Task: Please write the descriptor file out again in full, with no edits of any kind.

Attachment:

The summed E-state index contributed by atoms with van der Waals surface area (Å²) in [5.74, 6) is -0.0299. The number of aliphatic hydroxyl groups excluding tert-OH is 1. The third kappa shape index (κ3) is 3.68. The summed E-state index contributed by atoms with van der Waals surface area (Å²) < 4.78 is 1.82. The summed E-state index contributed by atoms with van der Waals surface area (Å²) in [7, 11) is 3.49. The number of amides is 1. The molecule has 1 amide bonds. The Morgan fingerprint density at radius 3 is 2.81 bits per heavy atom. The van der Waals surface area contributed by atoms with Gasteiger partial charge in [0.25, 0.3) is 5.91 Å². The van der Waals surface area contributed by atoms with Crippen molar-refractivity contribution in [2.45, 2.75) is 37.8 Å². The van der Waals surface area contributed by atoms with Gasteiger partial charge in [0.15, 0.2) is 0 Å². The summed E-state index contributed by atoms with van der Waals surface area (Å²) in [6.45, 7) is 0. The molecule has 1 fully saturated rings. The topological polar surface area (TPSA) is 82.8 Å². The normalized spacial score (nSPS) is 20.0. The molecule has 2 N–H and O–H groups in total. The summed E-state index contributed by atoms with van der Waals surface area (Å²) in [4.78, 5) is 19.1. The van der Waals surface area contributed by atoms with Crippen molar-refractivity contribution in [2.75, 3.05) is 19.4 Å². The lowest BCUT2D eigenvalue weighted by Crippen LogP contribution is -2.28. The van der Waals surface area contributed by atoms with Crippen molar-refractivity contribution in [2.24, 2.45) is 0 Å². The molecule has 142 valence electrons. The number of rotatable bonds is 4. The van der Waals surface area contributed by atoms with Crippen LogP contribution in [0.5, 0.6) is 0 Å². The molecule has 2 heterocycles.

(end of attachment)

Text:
The summed E-state index contributed by atoms with van der Waals surface area (Å²) in [5.74, 6) is -0.0299. The number of aliphatic hydroxyl groups excluding tert-OH is 1. The third kappa shape index (κ3) is 3.68. The summed E-state index contributed by atoms with van der Waals surface area (Å²) < 4.78 is 1.82. The summed E-state index contributed by atoms with van der Waals surface area (Å²) in [7, 11) is 3.49. The number of amides is 1. The molecule has 1 amide bonds. The Morgan fingerprint density at radius 3 is 2.81 bits per heavy atom. The van der Waals surface area contributed by atoms with Gasteiger partial charge in [0.25, 0.3) is 5.91 Å². The van der Waals surface area contributed by atoms with Crippen molar-refractivity contribution in [2.45, 2.75) is 37.8 Å². The van der Waals surface area contributed by atoms with Gasteiger partial charge in [0.15, 0.2) is 0 Å². The summed E-state index contributed by atoms with van der Waals surface area (Å²) in [6.45, 7) is 0. The molecule has 1 fully saturated rings. The topological polar surface area (TPSA) is 82.8 Å². The normalized spacial score (nSPS) is 20.0. The molecule has 2 N–H and O–H groups in total. The summed E-state index contributed by atoms with van der Waals surface area (Å²) in [4.78, 5) is 19.1. The van der Waals surface area contributed by atoms with Crippen molar-refractivity contribution in [2.75, 3.05) is 19.4 Å². The lowest BCUT2D eigenvalue weighted by Crippen LogP contribution is -2.28. The van der Waals surface area contributed by atoms with Crippen molar-refractivity contribution in [2.24, 2.45) is 0 Å². The molecule has 142 valence electrons. The number of rotatable bonds is 4. The van der Waals surface area contributed by atoms with Crippen LogP contribution in [0.5, 0.6) is 0 Å². The molecule has 2 heterocycles.